Increasing U.S. Tank Production Helps National Security and the Industrial Base
From the outset, the Trump Administration has been committed both to rebuilding America’s military and revitalizing the industrial base that supports it. The White House understands that these two objectives are intimately related. Since the end of the Cold War, chronic under-funding resulted in a military that today is relatively unready, particularly for high-end conflict, and increasingly obsolescent. This same lack of funding for production and sustainment caused the aerospace and defense industry to consolidate and contract. It also forced many companies to make the painful decision to reduce their research and development (R&D).
During this same period, regional and near-peer competitors were investing in both traditional defense products and advanced technologies designed to achieve superiority vis-a-vis the U.S. military. Russia, for example, has been engaged in a decade-long, comprehensive program to modernize its conventional force structure. Now it poses a credible threat to NATO. According to the Chief of Staff of the Army, General Mark Milley, U.S. ground forces are out-ranged by Russian tanks and artillery: "It's close. It's not overly dramatic but it's the combination of systems — we don't like it, we don't want it — but yes, we are technically outranged and outgunned."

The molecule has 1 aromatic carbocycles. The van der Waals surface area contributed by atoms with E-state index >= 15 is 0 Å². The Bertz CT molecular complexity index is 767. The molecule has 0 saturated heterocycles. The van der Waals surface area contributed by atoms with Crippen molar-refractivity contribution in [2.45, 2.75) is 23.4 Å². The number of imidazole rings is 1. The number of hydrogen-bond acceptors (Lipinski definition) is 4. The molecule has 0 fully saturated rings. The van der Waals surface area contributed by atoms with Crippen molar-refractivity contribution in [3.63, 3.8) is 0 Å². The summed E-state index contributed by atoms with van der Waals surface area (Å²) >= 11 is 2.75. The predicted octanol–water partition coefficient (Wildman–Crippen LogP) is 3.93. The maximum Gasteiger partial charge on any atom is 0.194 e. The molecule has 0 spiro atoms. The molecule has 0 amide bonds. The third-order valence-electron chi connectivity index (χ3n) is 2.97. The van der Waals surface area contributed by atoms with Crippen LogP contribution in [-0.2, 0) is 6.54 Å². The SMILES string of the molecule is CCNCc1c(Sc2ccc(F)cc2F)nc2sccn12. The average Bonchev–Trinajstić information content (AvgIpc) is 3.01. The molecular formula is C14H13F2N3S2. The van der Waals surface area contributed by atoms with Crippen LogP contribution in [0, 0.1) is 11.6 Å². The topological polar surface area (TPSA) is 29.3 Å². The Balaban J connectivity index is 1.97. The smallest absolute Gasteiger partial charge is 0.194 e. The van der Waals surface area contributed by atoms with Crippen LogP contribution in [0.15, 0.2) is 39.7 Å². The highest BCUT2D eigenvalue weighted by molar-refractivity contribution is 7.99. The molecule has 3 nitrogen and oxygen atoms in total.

Much attention focuses on Russian and Chinese investments in next-generation platforms and weapons designed to give them decisive superiority over the U.S. and its allies. The new Under Secretary of Defense for Research and Engineering, Michael Griffin, among many senior Pentagon officials, has emphasized the need for the U.S. defense establishment to meet this prospective danger by upping its game in such areas as hypersonics, artificial intelligence, big data analytics, robotics and additive manufacturing.
The U.S. Army has created a series of cross-functional teams (CFTs) charged with regaining U.S. overmatch in such areas as long-range precision fires, soldier lethality, air and missile defense and next-generation combat vehicles. The CFTs are looking to achieve a 10x increase in combat capabilities by exploiting advances in R&D, many coming from the commercial economy. The Army also recently announced that it would locate its new Futures Command in Austin, Texas, now considered one of the nation’s premier centers for technology innovation, particularly in information technology and computing.
While the Department of Defense (DoD) must develop the advanced technologies for the military of the future, it must also ensure that U.S. armed forces are ready to fight and win today’s conflicts. This means fielding the most capable aircraft, vehicles and ships that current technologies can provide as well as a defense industrial base that can both sustain the existing military and, in the event of war, ramp up production and repair damaged platforms and systems.
The White House is about to release a year-long study of the state of the defense industrial base. According to published reports, this document focuses not on the new technologies resident largely in the commercial economy, but on deficits in that portion of the defense industrial base euphemistically characterized as “metal bending.”